Children of Alzheimer's: Offering Supportive Services
Alzheimer's Series: Part 1

Children of Alzheimer's

Healthcare organizations need to recognize and acknowledge the impact that placing a loved one with Alzheimer's has on families and find ways to assist and support them.

I've seen it so many times it's almost predictable, and it's heart-wrenching to watch.

Their mom has missed a few appointments, forgotten to take her medications, (or have taken too many). Dad left the stove on again and put his keys in the microwave. The forgetfulness increases and becomes a daily concern.

There are phone calls to their loved ones at work or in the middle of the night, mom's confused as to what time of day it is. They know its time, they have to make that phone call and set up that appointment.

Children of Alzheimer's: Offering Supportive Services

The Weight of the World

Then it happens, the one conversation that children fear the most. Although they already knew it was coming.

The diagnosis is in, Mom or Dad has MCI (mild cognitive inpatient) or Early stage Alzheimer's disease. The doctor recommends a different living situation, one with some additional supervision, moving in with them or finding an Assisted Living Facility. The hard decisions and the weight of them rest on their shoulders.

Moving a parent or loved one out of their home and into a facility, many times against their wishes, is not an easy thing to do. To be the one to take them away from a place where they feel secure and safe, (even when you know they are not) is a difficult position.

As achildor caregiver, you feel you are making the right choice, doing the right thing. It is a tough decision and one needed for an increased life quality, for necessary help, and for safety. No matter how many times you tell yourself all this, the guilt still tears you up and the words that you hear put a knife through your heart.

How could YOU?

This is the home where so many memories live, where they lived for decades, raised their children and held every holiday celebration possible. It is the place with that special chair, where they bounced their grandchildren, on their knees and you.

YOU, their child, are the one taking all that away from them.

It's the home they have lived their lives in and the place where they wanted to die.

"Why did YOU do this to them? How can YOU be so mean? Your father would roll over in his grave if he knew YOU were doing this to me."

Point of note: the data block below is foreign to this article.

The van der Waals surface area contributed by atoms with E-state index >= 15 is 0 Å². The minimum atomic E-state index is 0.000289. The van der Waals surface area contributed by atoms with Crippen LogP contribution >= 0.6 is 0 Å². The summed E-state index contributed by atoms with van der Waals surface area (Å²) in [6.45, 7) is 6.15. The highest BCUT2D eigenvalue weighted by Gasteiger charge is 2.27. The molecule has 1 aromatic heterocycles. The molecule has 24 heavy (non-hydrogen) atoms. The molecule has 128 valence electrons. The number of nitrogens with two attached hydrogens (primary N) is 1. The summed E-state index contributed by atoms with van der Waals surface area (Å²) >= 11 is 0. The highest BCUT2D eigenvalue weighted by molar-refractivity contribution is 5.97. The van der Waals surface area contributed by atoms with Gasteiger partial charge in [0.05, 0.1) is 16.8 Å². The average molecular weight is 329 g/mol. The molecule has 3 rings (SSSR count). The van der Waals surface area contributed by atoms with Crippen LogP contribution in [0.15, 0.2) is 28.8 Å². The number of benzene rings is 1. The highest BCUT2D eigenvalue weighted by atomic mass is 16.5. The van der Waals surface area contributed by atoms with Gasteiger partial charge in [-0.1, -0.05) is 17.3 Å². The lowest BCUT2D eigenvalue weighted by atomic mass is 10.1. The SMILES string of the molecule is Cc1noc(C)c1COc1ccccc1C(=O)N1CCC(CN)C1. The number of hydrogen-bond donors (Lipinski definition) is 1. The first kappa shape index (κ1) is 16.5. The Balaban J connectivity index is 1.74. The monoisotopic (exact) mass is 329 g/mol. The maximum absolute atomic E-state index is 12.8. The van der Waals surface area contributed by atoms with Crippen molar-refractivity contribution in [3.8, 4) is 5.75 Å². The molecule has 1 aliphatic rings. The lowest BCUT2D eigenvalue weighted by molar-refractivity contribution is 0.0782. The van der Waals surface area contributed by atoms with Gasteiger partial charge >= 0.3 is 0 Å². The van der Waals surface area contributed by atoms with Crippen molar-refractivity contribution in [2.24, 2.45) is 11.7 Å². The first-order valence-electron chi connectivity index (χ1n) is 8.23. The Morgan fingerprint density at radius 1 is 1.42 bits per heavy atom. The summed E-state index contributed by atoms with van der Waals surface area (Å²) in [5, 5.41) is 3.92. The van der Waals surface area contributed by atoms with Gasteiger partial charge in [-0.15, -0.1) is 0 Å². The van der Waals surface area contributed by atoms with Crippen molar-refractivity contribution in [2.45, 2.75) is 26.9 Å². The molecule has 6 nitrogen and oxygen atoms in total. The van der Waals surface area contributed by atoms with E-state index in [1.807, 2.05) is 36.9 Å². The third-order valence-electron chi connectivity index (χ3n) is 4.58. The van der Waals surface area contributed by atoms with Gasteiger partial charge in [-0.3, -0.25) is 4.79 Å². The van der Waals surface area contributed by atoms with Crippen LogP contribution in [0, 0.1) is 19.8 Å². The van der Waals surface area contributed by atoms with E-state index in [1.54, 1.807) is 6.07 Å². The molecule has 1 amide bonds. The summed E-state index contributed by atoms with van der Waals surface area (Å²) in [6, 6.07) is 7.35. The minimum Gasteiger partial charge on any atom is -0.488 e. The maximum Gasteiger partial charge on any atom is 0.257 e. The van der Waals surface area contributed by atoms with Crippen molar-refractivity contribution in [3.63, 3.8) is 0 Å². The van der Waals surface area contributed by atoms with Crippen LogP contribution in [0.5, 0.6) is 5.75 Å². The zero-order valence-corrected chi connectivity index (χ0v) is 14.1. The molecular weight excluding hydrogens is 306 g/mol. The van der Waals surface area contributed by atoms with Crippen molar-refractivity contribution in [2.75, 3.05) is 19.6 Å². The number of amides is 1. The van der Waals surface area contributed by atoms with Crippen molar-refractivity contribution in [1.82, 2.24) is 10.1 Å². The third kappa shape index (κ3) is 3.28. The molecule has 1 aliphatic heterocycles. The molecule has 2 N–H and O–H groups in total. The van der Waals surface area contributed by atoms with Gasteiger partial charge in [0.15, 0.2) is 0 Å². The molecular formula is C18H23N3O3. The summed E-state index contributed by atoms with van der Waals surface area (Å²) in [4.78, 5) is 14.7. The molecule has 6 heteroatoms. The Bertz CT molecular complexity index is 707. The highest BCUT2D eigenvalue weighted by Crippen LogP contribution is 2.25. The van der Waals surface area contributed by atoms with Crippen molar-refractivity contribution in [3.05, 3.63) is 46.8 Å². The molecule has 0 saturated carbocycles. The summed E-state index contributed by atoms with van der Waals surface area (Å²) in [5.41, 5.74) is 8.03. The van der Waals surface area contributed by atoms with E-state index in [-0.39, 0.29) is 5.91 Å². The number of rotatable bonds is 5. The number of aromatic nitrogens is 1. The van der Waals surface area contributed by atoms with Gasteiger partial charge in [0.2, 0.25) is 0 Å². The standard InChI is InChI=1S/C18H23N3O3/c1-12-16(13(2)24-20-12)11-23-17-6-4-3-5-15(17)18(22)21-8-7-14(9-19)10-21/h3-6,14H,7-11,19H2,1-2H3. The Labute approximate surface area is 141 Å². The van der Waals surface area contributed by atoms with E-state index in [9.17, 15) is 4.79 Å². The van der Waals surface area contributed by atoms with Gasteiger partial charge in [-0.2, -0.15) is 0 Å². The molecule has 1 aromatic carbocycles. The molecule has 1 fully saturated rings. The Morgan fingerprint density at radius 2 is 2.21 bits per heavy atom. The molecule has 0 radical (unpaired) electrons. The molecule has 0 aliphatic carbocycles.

• They will never forgive YOU for this.
  • They begin to attack and say things that are hurtful.

Then there's the one comment.

"I hate you and never want to see you again."

The Guilt Sets in

Confusions of Alzheimer's

It's all too common and it happens to many families that have to make such a decision. This is the point where some children, take the parent out of the facility and back home. They question their decision, they begin to feel like a failure as a child and the guilt begins to consume them.

They don't know this is normal behavior, they don't know that it is out of fear. They don't understand that the words they are hearing are part of a disease that has removed a filter and their loved ones no longer have control. They have never had to experience the caregiver challenges that Alzheimer's disease so graciously and without warning, puts forth.

It is an emotional struggle for the parent and the child. Roles reverse, there is confusion on both ends and helplessness and uncertainty takes over. Not knowing how to react, cope, redirect or what to expect, the child often gets angry and lashes back. Sometimes they become distant or will even stop visiting. This is not helpful or conducive to an effective transition.

Identifying Responsibility

Many may disagree with this, however, it is the healthcare community's responsibility to recognize these things and provide supports to families.

Don't assume they know, don't assume the doctors that diagnosed your parents and sent them away with all this information and answered their questions. Providing education, resources, and recommending support groups to the family, from the beginning, is vital to providing an effective admission and easier transition.

Ongoing support promotes trust and positive relationships with families. We often focus so much on the resident that we forget that the children or loved ones are experiencing the effects of Alzheimer's too.

Becoming a resource and safety net for families and a providing a secure environment with supportive services for both their parents and their children, is an investment that will have a profound return for everyone.

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